|Wick, Abby - Virginia Polytechnic Institution & State University|
|Daniels, W. Lee - Virginia Polytechnic Institution & State University|
Submitted to: Soil Biology and Biochemistry
Publication Type: Peer Reviewed Journal
Publication Acceptance Date: 9/21/2011
Publication Date: 1/1/2012
Publication URL: http://handle.nal.usda.gov/10113/53933
Citation: Phillips, B.L., Wick, A.F., Liebig, M.A., West, M.S., Daniels, W. 2012. Biogenic emissions of CO2 and N2O at multiple depths increase exponentially during a simulated soil thaw for a northern prairie Mollisol. Soil Biology and Biochemistry. 45:14-22.
Interpretive Summary: Belowground carbon and nitrogen emissions are one of the greatest sources of uncertainty worldwide, as scientists aim to close the global carbon and nitrogen budgets. Temperature is universally important to production of carbon dioxide and nitrous oxide in soils, and emissions are oftentimes associated with thawing events. While most models use emissions data collected near the surface 10-20 cm, emissions below 20 cm contribute a large proportion of total emissions (20-40%). This project aimed to determine if the effect of temperature on carbon dioxide and nitrous oxide during thawing was similar for surface and subsoil depths. We found the temperature effect during thawing was similar at the surface at 15, 30, 45, 60, and 75 cm depth increments. When temperature was near 0°C, emission estimates declined significantly with depth for both gases. All soil depths responded positively to temperature increases from -15 to 5°C, but emissions at 0°C were modulated by depth.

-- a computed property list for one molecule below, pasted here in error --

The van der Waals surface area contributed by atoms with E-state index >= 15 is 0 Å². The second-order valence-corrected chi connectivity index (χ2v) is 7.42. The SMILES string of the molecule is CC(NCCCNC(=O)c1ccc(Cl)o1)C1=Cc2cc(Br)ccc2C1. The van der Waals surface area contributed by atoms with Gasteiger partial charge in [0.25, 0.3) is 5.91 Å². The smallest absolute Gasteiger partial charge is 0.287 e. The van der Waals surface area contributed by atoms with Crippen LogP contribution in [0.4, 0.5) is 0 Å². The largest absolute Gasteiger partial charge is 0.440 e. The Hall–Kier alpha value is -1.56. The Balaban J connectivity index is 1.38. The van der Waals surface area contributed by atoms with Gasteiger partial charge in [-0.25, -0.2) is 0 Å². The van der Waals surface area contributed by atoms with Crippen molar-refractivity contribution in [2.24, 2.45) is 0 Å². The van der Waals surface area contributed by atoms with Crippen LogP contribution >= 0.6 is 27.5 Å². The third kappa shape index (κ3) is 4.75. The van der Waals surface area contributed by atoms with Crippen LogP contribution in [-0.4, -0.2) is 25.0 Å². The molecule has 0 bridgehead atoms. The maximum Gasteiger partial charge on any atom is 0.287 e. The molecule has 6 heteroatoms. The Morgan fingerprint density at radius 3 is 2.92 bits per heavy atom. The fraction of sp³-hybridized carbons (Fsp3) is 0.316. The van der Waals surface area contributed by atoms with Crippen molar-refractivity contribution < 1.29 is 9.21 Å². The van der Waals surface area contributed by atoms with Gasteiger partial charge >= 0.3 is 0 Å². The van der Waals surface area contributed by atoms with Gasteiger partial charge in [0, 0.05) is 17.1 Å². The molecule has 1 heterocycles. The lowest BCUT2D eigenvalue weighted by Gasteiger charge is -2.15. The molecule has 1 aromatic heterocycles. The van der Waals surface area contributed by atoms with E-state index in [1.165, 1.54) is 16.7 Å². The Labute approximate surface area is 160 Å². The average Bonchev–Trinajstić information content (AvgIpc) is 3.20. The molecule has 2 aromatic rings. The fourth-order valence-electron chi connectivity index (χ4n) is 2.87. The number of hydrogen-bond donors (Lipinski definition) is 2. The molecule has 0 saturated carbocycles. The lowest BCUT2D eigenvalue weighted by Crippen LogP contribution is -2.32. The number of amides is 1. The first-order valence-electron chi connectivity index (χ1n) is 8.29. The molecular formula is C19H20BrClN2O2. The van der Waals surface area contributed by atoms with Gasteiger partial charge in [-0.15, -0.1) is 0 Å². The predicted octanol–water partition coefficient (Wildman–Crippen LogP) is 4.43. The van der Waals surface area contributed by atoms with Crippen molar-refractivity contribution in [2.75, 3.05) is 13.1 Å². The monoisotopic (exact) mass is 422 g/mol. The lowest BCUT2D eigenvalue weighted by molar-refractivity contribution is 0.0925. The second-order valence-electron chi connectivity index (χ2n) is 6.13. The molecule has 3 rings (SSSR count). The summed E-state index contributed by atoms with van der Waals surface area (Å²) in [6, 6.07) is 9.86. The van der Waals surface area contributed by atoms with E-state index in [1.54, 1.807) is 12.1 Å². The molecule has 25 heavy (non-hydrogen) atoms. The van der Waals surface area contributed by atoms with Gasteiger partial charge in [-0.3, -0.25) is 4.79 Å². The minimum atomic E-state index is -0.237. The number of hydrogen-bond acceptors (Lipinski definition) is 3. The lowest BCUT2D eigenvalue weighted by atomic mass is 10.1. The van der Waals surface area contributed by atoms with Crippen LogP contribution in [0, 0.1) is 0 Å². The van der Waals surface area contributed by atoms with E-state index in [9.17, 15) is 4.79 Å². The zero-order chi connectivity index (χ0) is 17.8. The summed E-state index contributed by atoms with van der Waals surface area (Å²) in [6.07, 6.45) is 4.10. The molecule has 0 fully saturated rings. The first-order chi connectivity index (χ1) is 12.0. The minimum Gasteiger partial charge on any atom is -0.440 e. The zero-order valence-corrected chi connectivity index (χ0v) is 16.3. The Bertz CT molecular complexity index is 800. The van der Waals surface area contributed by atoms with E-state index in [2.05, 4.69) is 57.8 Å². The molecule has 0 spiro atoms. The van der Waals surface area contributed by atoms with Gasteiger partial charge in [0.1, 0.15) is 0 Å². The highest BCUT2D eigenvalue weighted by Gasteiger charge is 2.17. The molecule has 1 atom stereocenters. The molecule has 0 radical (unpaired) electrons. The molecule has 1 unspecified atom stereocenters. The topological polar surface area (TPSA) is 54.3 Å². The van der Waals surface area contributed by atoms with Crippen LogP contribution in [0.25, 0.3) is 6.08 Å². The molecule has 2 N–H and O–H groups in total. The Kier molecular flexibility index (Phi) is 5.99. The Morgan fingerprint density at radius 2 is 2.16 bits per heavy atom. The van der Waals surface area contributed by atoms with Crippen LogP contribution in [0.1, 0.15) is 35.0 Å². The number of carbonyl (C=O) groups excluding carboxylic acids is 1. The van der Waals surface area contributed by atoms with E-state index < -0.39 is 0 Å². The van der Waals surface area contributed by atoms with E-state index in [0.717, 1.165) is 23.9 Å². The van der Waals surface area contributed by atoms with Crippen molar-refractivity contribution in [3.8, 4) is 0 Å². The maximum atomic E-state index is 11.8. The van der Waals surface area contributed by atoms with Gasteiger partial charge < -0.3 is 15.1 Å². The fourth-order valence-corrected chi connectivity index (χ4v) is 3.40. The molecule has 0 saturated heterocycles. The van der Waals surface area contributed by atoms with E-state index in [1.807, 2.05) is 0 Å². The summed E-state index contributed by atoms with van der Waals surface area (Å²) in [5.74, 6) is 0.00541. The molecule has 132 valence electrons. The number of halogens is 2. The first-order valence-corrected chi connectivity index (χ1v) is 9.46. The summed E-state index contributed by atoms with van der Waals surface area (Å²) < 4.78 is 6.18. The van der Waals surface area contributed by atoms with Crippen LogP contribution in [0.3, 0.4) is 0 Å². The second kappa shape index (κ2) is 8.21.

Technical Abstract: Soil respiration occurs at depths below the surface, but belowground data are lacking to support multilayer models of soil CO2 and N2O emissions. In particular, Q10s for CO2 and N2O within soil profiles are needed to determine if temperature sensitivities calculated at the surface are similar to those belowground. We collected similar, intact soil cores (56% water-filled pore space) from an undisturbed prairie in central North Dakota and uniformly subjected them to freezing (5 to -15°C) and thawing (-15 to 5°C). We measured rates of CO2 and N2O emissions at 0, 15, 30, 45, 60, and 75 cm depths. A simple first-order exponential model fit observed CO2 and N2O emissions during thawing (R2=0.91 and 0.99, respectively) but not during freezing. Emissions during freezing were similar to the sterilized core. Parameter estimates for emissions when temperature was near 0°C declined significantly with depth for both gases. However, the temperature responses were similar across depths for CO2 and for N2O, with Q10=4.8 for CO2 and Q10=13.7 for N2O. Differences in emissions with soil depth when temperature was near 0°C indicated soil properties influenced emissions. Similar temperature responses during thawing at multiple depths suggest the temperature sensitivity during thawing was precipitated by the phase change from ice to liquid water.